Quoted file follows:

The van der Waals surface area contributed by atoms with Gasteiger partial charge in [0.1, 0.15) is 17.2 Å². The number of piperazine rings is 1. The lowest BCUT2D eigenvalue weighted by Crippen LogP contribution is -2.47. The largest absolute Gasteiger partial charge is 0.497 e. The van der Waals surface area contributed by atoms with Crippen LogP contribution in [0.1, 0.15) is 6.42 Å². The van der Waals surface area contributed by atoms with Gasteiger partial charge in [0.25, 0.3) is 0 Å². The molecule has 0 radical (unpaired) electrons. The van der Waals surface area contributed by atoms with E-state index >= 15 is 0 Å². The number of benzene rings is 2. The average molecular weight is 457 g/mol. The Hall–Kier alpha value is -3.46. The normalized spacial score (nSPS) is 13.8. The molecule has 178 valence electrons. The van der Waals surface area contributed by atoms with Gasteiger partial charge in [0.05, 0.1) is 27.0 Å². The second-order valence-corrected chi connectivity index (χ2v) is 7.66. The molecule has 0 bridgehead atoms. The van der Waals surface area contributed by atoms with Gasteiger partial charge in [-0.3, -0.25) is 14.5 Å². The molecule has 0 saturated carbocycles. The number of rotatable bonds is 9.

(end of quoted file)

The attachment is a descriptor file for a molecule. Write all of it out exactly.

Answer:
The van der Waals surface area contributed by atoms with Gasteiger partial charge in [0.1, 0.15) is 17.2 Å². The number of piperazine rings is 1. The lowest BCUT2D eigenvalue weighted by Crippen LogP contribution is -2.47. The largest absolute Gasteiger partial charge is 0.497 e. The van der Waals surface area contributed by atoms with Crippen LogP contribution in [0.1, 0.15) is 6.42 Å². The van der Waals surface area contributed by atoms with Gasteiger partial charge in [0.25, 0.3) is 0 Å². The molecule has 0 radical (unpaired) electrons. The van der Waals surface area contributed by atoms with E-state index >= 15 is 0 Å². The number of benzene rings is 2. The average molecular weight is 457 g/mol. The Hall–Kier alpha value is -3.46. The normalized spacial score (nSPS) is 13.8. The molecule has 178 valence electrons. The van der Waals surface area contributed by atoms with Gasteiger partial charge in [0.05, 0.1) is 27.0 Å². The second-order valence-corrected chi connectivity index (χ2v) is 7.66. The molecule has 0 bridgehead atoms. The van der Waals surface area contributed by atoms with Gasteiger partial charge in [-0.3, -0.25) is 14.5 Å². The molecule has 0 saturated carbocycles. The number of rotatable bonds is 9.